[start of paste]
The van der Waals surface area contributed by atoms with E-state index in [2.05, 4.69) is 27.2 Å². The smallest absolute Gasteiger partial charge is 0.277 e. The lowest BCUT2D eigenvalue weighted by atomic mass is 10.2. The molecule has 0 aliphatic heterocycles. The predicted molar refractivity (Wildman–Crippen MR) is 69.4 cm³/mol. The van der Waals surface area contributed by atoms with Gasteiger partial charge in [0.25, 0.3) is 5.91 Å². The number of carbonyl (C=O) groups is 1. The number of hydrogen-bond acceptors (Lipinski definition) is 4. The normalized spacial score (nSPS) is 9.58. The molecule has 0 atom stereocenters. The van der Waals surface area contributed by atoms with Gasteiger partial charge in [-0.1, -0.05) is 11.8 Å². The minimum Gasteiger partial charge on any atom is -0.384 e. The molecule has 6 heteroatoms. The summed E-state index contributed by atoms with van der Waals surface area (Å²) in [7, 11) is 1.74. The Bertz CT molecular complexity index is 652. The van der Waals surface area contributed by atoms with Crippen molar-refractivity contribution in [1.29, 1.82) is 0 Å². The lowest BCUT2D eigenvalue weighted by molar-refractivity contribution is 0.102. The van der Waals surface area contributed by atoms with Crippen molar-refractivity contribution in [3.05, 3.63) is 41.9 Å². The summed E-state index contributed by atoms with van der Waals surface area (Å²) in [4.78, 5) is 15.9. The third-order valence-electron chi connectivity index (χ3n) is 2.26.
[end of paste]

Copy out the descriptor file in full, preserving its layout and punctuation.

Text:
The van der Waals surface area contributed by atoms with E-state index in [2.05, 4.69) is 27.2 Å². The smallest absolute Gasteiger partial charge is 0.277 e. The lowest BCUT2D eigenvalue weighted by atomic mass is 10.2. The molecule has 0 aliphatic heterocycles. The predicted molar refractivity (Wildman–Crippen MR) is 69.4 cm³/mol. The van der Waals surface area contributed by atoms with Gasteiger partial charge in [0.25, 0.3) is 5.91 Å². The number of carbonyl (C=O) groups is 1. The number of hydrogen-bond acceptors (Lipinski definition) is 4. The normalized spacial score (nSPS) is 9.58. The molecule has 0 atom stereocenters. The van der Waals surface area contributed by atoms with Gasteiger partial charge in [-0.1, -0.05) is 11.8 Å². The minimum Gasteiger partial charge on any atom is -0.384 e. The molecule has 6 heteroatoms. The summed E-state index contributed by atoms with van der Waals surface area (Å²) in [7, 11) is 1.74. The Bertz CT molecular complexity index is 652. The van der Waals surface area contributed by atoms with Crippen molar-refractivity contribution in [1.29, 1.82) is 0 Å². The lowest BCUT2D eigenvalue weighted by molar-refractivity contribution is 0.102. The van der Waals surface area contributed by atoms with Crippen molar-refractivity contribution in [3.05, 3.63) is 41.9 Å². The summed E-state index contributed by atoms with van der Waals surface area (Å²) in [4.78, 5) is 15.9. The third-order valence-electron chi connectivity index (χ3n) is 2.26.